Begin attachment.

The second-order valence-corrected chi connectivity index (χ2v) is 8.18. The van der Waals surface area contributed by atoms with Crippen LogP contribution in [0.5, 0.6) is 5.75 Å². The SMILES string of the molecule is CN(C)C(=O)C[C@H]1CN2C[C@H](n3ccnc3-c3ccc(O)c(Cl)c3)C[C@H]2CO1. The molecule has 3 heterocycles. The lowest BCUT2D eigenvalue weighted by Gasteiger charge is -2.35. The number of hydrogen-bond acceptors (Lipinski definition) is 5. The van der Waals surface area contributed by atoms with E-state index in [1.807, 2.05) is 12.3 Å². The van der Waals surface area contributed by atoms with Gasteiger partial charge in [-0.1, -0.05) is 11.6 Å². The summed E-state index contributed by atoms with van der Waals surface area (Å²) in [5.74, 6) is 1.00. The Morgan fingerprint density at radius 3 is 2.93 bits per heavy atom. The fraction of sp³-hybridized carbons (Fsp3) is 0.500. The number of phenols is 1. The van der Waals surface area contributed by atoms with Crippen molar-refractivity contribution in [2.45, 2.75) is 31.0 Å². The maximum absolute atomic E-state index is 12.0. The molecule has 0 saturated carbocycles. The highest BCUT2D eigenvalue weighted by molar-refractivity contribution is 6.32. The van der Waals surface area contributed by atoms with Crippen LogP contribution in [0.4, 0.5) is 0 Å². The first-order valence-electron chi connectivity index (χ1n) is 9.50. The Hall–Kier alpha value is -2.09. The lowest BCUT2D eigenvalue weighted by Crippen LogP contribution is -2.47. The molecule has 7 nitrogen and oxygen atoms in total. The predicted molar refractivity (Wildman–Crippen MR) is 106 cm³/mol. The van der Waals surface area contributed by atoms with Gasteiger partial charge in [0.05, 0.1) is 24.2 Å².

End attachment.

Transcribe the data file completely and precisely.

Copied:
The second-order valence-corrected chi connectivity index (χ2v) is 8.18. The van der Waals surface area contributed by atoms with Crippen LogP contribution in [0.5, 0.6) is 5.75 Å². The SMILES string of the molecule is CN(C)C(=O)C[C@H]1CN2C[C@H](n3ccnc3-c3ccc(O)c(Cl)c3)C[C@H]2CO1. The molecule has 3 heterocycles. The lowest BCUT2D eigenvalue weighted by Gasteiger charge is -2.35. The number of hydrogen-bond acceptors (Lipinski definition) is 5. The van der Waals surface area contributed by atoms with E-state index in [1.807, 2.05) is 12.3 Å². The van der Waals surface area contributed by atoms with Gasteiger partial charge in [-0.1, -0.05) is 11.6 Å². The summed E-state index contributed by atoms with van der Waals surface area (Å²) in [5.74, 6) is 1.00. The Morgan fingerprint density at radius 3 is 2.93 bits per heavy atom. The fraction of sp³-hybridized carbons (Fsp3) is 0.500. The number of phenols is 1. The van der Waals surface area contributed by atoms with Crippen molar-refractivity contribution in [2.45, 2.75) is 31.0 Å². The maximum absolute atomic E-state index is 12.0. The molecule has 0 saturated carbocycles. The highest BCUT2D eigenvalue weighted by molar-refractivity contribution is 6.32. The van der Waals surface area contributed by atoms with Crippen LogP contribution in [0.4, 0.5) is 0 Å². The first-order valence-electron chi connectivity index (χ1n) is 9.50. The Hall–Kier alpha value is -2.09. The lowest BCUT2D eigenvalue weighted by Crippen LogP contribution is -2.47. The molecule has 7 nitrogen and oxygen atoms in total. The predicted molar refractivity (Wildman–Crippen MR) is 106 cm³/mol. The van der Waals surface area contributed by atoms with Gasteiger partial charge in [0.05, 0.1) is 24.2 Å².